VEGF Inhibition Improves Visual Acuity in Macular Edema

Neil Osterweil

April 12, 2014

TOKYO — Ranibizumab (Lucentis, Genentech, Inc) is associated with significant improvement in visual acuity in patients with macular edema secondary to branch retinal vein occlusion, a new study shows.

Improvement was seen whether or not the patients underwent laser photocoagulation.

The change in best corrected visual acuity (BCVA) from baseline to 6 months was similar in patients treated with ranibizumab plus laser therapy and in those treated with ranibizumab alone, said Ramin Tadayoni, MD, an ophthalmologist at the Lariboisière Hospital in Paris, France. Both groups improved significantly more than patients treated with laser therapy alone.

"The study showed that ranibizumab can be used in ischemic cases and in nonischemic cases, and there were no new safety concerns," Dr. Tadayoni reported here at the World Ophthalmology Congress 2014.

Ranibizumab, a vascular endothelial growth factor (VEGF) inhibitor, was approved in 2010 by the US Food and Drug Administration for visual impairment from retinal vein occlusion on the basis of data from the BRAVO study, which involved patients with branch retinal vein occlusion, and the CRUISE study, which involved patients with central retinal vein occlusion.

Dr. Tadayoni and colleagues evaluated long-term efficacy and safety data for ranibizumab in patients with branch retinal vein occlusion in the Efficacy and Safety of Ranibizumab With or Without Laser in Comparison to Laser in Branch Retinal Vein Occlusion (BRIGHTER) trial.

The open-label, multicenter study involved 455 patients with visual loss from macular edema secondary to branch retinal vein occlusion. After a 14-day screening period, 183 patients were assigned to treatment with ranibizumab 0.5 mg, 180 were assigned to treatment with ranibizumab plus adjunctive laser photocoagulation, and 92 were assigned to treatment with laser alone.

Patients assigned to ranibizumab underwent monthly intravitreal injections in the study eye until stable visual acuity had been achieved for 3 consecutive months. Thereafter, ranibizumab was administered as needed, on the basis of visual acuity.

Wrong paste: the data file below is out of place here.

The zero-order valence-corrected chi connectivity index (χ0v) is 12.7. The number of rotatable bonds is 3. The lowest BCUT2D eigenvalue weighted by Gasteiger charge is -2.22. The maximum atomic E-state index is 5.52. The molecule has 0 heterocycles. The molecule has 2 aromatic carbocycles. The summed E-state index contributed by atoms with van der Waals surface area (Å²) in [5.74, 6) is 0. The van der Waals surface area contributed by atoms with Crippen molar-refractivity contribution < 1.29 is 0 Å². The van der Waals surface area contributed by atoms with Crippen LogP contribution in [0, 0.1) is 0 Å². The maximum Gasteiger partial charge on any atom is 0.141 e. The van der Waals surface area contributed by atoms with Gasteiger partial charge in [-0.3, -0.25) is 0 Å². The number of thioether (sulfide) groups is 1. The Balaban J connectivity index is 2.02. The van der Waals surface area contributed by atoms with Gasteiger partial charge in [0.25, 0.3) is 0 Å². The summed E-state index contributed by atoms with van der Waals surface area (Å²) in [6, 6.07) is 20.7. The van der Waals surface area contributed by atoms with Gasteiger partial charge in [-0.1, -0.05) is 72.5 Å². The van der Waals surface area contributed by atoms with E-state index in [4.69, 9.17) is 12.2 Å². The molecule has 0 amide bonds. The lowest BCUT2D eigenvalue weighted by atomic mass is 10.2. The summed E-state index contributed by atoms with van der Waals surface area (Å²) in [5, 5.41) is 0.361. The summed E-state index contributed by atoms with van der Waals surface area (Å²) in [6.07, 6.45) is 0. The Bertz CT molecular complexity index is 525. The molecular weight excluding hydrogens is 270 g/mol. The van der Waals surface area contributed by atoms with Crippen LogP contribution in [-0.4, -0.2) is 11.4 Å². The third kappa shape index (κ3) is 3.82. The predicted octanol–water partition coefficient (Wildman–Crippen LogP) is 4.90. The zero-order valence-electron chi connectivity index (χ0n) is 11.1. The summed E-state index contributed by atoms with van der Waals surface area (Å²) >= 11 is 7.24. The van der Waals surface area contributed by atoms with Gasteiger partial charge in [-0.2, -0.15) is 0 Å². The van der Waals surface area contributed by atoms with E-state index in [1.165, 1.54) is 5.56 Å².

Patients assigned to laser therapy underwent treatment as soon as indicated, which was repeated at minimum intervals of 4 months. Laser treatments were not administered if no macular edema was present or if the patient had a BCVA of at least 79 ETDRS letters.

Patients in the laser monotherapy group could cross over to receive ranibizumab after 6 months.

Approximately a quarter of patients in each group had ischemic branch retinal vein occlusion. The mean duration of occlusion was 10.3 months in the ranibizumab monotherapy group, 9.3 months in the combination group, and 10.5 months in the laser monotherapy group.

Although most baseline characteristics were well balanced, by chance, patients in the ranibizumab monotherapy group had better baseline visual acuity; 60% had a BCVA of at least 60 letters, compared with approximately 47% in the other 2 groups.

At 6 months, ranibizumab monotherapy was associated with a mean gain in BCVA of 14.8 letters, and the combination was associated with a mean gain of 14.1 letters. In contrast, laser monotherapy was associated with a mean gain of 6.0, a difference that was statistically significant, compared with the 2 ranibizumab groups (P < .0001).

Adverse ocular effects led to the discontinuation of study treatment in 3 patients — 1 in the ranibizumab monotherapy group and 2 in the combination group. One patient who received ranibizumab monotherapy died of respiratory failure, but the death was judged to be unrelated to the study.

Patients with investigator-judged ischemia fared better in all groups than patients with no ischemia.

"Surprisingly, branch retinal vein occlusion with ischemia may do better with treatment, even laser, than nonischemic cases," Dr. Tadayoni reported. "I don't have an explanation for this, but the fact that ischemic cases were included is not an explanation for the results; ischemic cases can be treated with ranibizumab, as other cases are," he said.

One possible flaw in the study is that ischemia was judged by participating physicians. "The problem is that there's no really good standardization of ischemia in vein occlusion," said Adnan Tufail, MD, consultant ophthalmologist at Moorfields Eye Hospital in London, United Kingdom, who was not involved in the study.

In addition, Dr. Tufail questioned whether patients with ischemia might have had greater macular thickness and poorer visual acuity at baseline, which could have confounded the results. Dr. Tadayoni acknowledged that they had not looked at that issue yet.

The BRIGHTER study was supported by Novartis. Dr. Tadayoni reports consulting and lecturing for the company. Dr. Tufail reports serving on an advisory board and consulting for Novartis.

World Ophthalmology Congress (WOC) 2014: Abstract FP-FR-20-7. Presented April 4, 2014.

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